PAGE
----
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3 reasons the Arctic freeze is unseasonably late and why it matters

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With the setting of the sun and the onset of polar darkness, the Arctic Ocean would normally be crusted with sea ice along the Siberian coast by now. But this year, the water is still open.

I’ve watched the region’s transformations since the 1980s as an Arctic climate scientist and, since 2008, as director of the National Snow and Ice Data Center. I can tell you, this is not normal. There’s so much more heat in the ocean now than there used to be that the pattern of autumn ice growth has been completely disrupted.

To understand what’s happening to the sea ice this year and why it’s a problem, let’s look back at the summer and into the Arctic Ocean itself.

Siberia’s 100-degree summer

The summer melt season in the Arctic started early. A Siberian heat wave in June pushed air temperatures over 100 degrees Fahrenheit at Verkhoyansk, Russia, for the first time on record, and unusual heat extended over much of the Arctic for weeks.

The Arctic as a whole this past summer was at its warmest since at least 1979, when satellite measurements started providing data allowing for full coverage of the Arctic.

With that heat, large areas of sea ice melted out early, and that melting launched a feedback process: The loss of reflective sea ice exposed dark open ocean, which readily absorbs the sun’s heat, promoting even more ice melt.

The Northern Sea Route, along the Russian coast, was essentially free of ice by the middle of July. That may be a dream for shipping interests, but it’s bad news for the rest of the planet.

Warmth sneaks in underwater

The warm summer is only part of the explanation for this year’s unusual sea ice levels.

Streams of warmer water from the Atlantic Ocean flow into the Arctic at the Barents Sea. This warmer, saltier Atlantic water is usually fairly deep under the more buoyant Arctic water at the surface. Lately, however, the Atlantic water has been creeping up. That heat in the Atlantic water is helping to keep ice from forming and melting existing sea ice from below.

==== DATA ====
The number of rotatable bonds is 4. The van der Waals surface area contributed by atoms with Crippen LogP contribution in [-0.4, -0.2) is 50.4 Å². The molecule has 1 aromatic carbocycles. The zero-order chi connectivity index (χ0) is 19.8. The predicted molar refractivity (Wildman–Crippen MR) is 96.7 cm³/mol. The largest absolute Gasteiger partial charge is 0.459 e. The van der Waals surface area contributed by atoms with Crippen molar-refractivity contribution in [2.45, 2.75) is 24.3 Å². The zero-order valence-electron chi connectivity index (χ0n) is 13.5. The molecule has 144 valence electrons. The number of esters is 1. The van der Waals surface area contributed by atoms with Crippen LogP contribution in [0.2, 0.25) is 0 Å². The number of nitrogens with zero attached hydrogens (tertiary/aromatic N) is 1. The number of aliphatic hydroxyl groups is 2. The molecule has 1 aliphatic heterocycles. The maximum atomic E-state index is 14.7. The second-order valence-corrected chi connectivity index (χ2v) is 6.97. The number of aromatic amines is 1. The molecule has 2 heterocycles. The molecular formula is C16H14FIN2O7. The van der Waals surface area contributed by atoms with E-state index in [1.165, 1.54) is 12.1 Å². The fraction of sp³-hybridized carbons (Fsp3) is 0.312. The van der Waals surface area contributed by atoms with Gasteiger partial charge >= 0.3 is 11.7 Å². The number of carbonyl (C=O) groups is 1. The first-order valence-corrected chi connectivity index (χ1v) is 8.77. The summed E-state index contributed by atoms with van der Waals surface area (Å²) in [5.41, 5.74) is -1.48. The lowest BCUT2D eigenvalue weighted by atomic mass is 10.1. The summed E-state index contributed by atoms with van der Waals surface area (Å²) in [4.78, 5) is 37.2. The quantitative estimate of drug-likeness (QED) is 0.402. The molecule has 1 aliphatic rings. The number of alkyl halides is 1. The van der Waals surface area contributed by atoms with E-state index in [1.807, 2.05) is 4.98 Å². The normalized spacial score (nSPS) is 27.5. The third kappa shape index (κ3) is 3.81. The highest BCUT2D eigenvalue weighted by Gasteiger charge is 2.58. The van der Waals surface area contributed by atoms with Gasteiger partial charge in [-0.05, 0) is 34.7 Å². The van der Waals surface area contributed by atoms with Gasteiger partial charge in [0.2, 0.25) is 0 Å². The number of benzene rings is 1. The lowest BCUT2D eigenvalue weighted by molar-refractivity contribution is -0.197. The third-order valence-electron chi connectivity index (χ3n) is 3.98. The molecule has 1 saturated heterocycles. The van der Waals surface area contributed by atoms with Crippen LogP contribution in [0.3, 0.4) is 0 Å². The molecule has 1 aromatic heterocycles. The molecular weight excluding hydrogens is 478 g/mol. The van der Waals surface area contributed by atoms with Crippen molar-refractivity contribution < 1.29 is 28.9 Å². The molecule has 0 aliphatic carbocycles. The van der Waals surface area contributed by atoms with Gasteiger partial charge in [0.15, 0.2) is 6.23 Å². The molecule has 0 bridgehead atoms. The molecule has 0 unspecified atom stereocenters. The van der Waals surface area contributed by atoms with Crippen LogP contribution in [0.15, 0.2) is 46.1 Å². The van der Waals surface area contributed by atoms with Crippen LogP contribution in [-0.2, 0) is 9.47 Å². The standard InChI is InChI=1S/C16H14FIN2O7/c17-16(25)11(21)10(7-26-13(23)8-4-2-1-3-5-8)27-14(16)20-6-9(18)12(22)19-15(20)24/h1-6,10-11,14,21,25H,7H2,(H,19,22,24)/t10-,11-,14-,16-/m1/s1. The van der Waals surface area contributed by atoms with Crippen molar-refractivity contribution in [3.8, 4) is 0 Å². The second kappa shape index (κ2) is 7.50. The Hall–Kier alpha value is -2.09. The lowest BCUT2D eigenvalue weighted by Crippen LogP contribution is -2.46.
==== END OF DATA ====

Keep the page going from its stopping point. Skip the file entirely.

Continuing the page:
It’s a process called “Atlantification”. The ice is now getting hit both from the top by a warming atmosphere and at the bottom by a warming ocean. It’s a real double whammy.

While we’re still trying to catch up with all of the processes leading to Atlantification, it’s here and it’s likely to get stronger.

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Climate change’s assault on sea ice

In the background of all of this is global climate change.

The Arctic sea ice extent and thickness have been dropping for decades as global temperatures rise. This year, when the ice reached its minimum extent in September, it was the second lowest on record, just behind that of 2012.

As the Arctic loses ice and the ocean absorbs more solar radiation, global warming is amplified. That can affect ocean circulation, weather patterns and Arctic ecosystems spanning the food chain, from phytoplankton all the way to top predators.

On the Atlantic side of the Arctic, open water this year extended to within 5 degrees of the North Pole. The new Russian Icebreaker Arktika, on its maiden voyage, found easy sailing all the way to the North Pole. A goal of its voyage was to test how the nuclear-powered ship handled thick ice, but instead of the hoped-for 3-meter-thick ice, most of the ice was in a loose pack. It was little more than 1 meter thick, offering little resistance.